"In follow up to my testimony last week regarding(this) bill, the department of Health can provide public and professional information on (this) issue. While not carrying out every detail of the proposed legislation, we will attempt to address the intent and spirit of (this) proposal. In the area of chronic fatigue syndrome, we will work in collaboration with the Vermont CFIDS Association, Inc., along with health care providers with expertise in chronic fatigue syndrome to provide information to the public and also to health care professionals in Vermont. This would include information from the Centers for Disease Control and Prevention, specifically their web site, to provide health professionals with current research and guidelines for chronic fatigue syndrome.

Such information could go out through our existing publications or the creation of a fact sheet that includes the web site for CDC, and phone numbers for individuals who wish to participate in available support groups. In addition, the Department will work closely with such professional organizations as the Vermont Medical Society and the Vermont State Nurses Society such that this information could be integrated as part of any continuing medical education efforts.

We would see these educational efforts occuring within our current budget and responsibility located in our division of Health Improvement. The committee's idea of a resolution in (this) area is an excellent one and would help to further focus public attention in (this) area.



back to top

It's a Crazy World!

In the political world of disease, for some unearthly reason, CFIDS has been treated as a joke by the Centers for Disease Control (CDC) and the National Institutes of Health (NIH). Derogatory fabrications about this disease were actually taped to the office walls of some of the top level researchers at the CDC. Valid research was ignored, project grants were repeatedly denied, and to be involved in CFIDS-oriented study has been the kiss-of-death for career-minded physicians and researchers. For years on end, money authorized by Congress (because of the outcry of their constituents) for research into CFIDS was diverted to other projects at the whim of high powered bureaucrats. Recently the CDC admitted diverting millions of dollars away from CFIDS studies as a pattern of behavior. They apologized. The following letter was sent to Vermont's Congressional delegation last October. This in turn is followed by Senator Jefford's response.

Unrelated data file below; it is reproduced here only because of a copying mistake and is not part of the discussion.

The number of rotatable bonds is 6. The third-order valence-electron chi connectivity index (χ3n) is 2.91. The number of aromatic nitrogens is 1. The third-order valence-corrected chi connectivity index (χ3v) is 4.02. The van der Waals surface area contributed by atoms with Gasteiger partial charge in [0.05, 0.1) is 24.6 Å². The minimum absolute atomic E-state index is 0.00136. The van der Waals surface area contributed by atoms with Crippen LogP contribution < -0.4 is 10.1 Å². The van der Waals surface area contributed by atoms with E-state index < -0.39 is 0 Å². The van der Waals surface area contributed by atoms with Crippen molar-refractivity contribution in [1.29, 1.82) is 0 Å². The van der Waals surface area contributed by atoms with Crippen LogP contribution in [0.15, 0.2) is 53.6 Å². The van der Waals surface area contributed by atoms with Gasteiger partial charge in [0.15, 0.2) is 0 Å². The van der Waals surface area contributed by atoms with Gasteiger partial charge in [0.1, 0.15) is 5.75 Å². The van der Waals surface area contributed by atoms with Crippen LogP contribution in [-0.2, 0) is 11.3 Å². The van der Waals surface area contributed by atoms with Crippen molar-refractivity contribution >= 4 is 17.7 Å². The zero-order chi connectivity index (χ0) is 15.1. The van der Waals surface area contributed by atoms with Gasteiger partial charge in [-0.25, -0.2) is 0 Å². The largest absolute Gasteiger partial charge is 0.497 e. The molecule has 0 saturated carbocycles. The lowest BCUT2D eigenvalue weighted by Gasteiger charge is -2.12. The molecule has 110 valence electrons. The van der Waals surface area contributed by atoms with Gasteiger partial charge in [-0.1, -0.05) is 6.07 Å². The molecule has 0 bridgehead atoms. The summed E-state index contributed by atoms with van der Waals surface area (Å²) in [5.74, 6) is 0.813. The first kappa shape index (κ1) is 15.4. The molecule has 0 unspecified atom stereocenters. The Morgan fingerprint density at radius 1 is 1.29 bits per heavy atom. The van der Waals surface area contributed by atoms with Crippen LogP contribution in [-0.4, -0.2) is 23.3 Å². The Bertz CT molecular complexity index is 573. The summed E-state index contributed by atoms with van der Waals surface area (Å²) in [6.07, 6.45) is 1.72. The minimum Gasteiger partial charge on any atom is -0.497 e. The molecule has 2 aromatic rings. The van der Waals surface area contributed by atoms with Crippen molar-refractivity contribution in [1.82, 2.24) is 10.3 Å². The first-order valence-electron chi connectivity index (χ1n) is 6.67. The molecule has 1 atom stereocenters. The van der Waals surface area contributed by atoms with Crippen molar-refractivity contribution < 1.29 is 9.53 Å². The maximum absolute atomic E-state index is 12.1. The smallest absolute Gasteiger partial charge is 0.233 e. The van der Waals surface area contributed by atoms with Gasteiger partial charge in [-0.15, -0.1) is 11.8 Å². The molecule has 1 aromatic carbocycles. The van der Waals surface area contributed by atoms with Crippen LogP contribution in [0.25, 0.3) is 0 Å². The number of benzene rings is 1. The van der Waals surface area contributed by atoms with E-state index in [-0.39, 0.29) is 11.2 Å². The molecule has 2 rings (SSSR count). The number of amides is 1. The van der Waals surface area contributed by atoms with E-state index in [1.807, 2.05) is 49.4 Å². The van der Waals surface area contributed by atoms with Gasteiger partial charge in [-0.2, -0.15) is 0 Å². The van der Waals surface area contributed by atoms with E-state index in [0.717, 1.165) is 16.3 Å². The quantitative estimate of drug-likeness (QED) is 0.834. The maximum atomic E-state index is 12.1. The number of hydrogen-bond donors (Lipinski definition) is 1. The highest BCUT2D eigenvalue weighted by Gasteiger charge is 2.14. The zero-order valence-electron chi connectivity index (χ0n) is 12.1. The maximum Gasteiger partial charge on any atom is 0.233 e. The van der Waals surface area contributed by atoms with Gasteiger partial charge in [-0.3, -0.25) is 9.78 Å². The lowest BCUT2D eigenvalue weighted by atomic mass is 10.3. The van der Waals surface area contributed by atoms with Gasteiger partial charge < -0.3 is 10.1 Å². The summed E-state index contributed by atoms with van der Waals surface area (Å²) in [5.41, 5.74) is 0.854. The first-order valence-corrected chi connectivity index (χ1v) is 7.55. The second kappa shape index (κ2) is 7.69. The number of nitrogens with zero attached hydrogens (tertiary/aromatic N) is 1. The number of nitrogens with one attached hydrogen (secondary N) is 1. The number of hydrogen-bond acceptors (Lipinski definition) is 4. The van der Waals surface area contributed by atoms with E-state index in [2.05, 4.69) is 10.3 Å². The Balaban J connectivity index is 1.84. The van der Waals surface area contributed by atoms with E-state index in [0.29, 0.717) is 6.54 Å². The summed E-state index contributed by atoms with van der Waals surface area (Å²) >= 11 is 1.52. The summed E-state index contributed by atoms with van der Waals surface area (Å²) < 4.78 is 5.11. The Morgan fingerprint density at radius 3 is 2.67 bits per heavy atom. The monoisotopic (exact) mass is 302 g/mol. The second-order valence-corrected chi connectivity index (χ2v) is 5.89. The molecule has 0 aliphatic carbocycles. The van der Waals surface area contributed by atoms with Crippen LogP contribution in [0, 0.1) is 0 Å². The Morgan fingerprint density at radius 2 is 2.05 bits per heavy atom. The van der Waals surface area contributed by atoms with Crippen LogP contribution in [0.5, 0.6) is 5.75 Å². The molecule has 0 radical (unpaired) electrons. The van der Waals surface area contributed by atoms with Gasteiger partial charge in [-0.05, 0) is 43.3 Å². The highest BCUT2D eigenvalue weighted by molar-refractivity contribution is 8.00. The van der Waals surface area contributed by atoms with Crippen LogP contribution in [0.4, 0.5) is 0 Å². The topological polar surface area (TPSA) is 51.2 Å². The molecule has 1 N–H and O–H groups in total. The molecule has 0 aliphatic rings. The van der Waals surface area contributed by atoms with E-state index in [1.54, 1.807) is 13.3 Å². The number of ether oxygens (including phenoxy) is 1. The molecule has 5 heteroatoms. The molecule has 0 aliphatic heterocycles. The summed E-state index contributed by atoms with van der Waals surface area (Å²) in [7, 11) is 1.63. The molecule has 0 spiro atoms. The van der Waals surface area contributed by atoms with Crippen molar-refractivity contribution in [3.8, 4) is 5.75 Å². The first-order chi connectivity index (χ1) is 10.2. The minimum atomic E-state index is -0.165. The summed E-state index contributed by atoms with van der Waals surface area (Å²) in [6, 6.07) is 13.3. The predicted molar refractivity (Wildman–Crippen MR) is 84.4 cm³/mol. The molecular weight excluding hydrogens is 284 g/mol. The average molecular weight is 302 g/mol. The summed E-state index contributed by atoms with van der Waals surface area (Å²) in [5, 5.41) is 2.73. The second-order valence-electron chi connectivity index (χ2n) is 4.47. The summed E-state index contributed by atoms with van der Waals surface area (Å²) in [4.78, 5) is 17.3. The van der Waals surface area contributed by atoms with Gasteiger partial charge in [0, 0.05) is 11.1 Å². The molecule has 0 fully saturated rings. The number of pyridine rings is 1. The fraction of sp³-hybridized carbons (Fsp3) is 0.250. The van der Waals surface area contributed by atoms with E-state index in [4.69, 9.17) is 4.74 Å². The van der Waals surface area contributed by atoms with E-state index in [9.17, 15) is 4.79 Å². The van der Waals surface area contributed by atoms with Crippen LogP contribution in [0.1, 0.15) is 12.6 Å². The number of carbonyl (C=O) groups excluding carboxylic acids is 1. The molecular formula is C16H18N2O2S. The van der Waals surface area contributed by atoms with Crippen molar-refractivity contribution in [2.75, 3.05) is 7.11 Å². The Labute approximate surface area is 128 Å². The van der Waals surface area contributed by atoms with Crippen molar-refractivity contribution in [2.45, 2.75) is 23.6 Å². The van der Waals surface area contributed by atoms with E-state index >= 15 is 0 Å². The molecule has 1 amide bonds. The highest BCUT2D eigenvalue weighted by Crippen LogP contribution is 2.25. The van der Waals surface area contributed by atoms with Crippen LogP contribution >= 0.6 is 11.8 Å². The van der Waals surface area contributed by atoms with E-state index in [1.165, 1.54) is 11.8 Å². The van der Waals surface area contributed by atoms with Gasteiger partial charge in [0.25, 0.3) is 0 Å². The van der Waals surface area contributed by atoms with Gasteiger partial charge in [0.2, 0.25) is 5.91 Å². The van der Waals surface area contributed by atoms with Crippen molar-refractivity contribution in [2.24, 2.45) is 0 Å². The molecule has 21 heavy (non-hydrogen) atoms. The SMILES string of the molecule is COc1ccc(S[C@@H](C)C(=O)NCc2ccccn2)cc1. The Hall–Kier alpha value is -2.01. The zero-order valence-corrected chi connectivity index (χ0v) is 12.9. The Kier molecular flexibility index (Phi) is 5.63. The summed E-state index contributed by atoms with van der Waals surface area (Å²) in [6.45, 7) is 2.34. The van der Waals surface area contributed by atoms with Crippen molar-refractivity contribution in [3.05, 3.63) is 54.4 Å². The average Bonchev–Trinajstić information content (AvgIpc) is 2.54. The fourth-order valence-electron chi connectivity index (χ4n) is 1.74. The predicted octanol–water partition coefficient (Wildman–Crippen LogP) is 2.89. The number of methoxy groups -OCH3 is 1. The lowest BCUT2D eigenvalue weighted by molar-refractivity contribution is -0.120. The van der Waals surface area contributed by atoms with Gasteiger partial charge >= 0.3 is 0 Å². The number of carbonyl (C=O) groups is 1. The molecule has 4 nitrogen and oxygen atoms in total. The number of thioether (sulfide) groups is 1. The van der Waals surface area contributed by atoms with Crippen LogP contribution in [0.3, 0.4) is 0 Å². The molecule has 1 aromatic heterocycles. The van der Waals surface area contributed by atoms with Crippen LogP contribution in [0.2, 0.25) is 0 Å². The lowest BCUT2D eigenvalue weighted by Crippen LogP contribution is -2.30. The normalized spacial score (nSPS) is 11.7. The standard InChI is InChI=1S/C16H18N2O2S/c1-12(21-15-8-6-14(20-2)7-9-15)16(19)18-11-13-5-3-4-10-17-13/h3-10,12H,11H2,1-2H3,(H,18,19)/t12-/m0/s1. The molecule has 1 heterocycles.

Dear Senator Jeffords,

     As you may be aware, last spring the Department of Health and Human Services' Inspector General found that the Centers for Disease Control and Prevention (CDC) had misdirected funds for chronic fatigue syndrome (CFS) research and lied to Congress and the American people about it. Although CDC has apologized for its mismanagement of CFS funds and has stated that the funds will be restored to the CFS research program, significant problems remain at the CDC and other DHHS agencies.
The people responsible for the diversion of funds from CFS into other programs remain in position at CDC and maintain control over the CFS program's operation.

     DHHS Secretary Donna Shalala has been virtually silent on the IG's findings, as have other DHHS officials. Any response they have made is merely a restatement of CDC's letter of apology.

     There have been no assurances that DHHS is taking CFS seriously as a disabling illness or important health concern, despite new data from CDC which shows that more women have CFS than have lung cancer, HIV, or AIDS.

     The National Institutes of Health (NIH) has not changed its long standing indifference to CFS research. Despite the generous increases Congress has given NIH in recent years, CFS research funding actually decreased 11% from FY97 to FY98. The total NIH investment in CFS research in FY98 was $6.4 million, just $12.80 for each of the 500,000 American men, women, and children who have CFS.
The CFIDS Association of America, the nations leading organization working to conquer chronic fatigue and immune dysfunction syndrome (CFIDS), has tried to work with the federal health agencies to correct these problems, but has met with resistance and apathy from many of those who are charged with protecting the nation's health. The problems with the federal government's CFS research program are grave and deserving of increased scrutiny. A hearing in the Health, Education, Labor and Pensions Committee on the federal government's management of CFS research would shed light on the problems and send a message to the federal health agencies that Congress is serious about its annual requests for increased attention and research on CFS.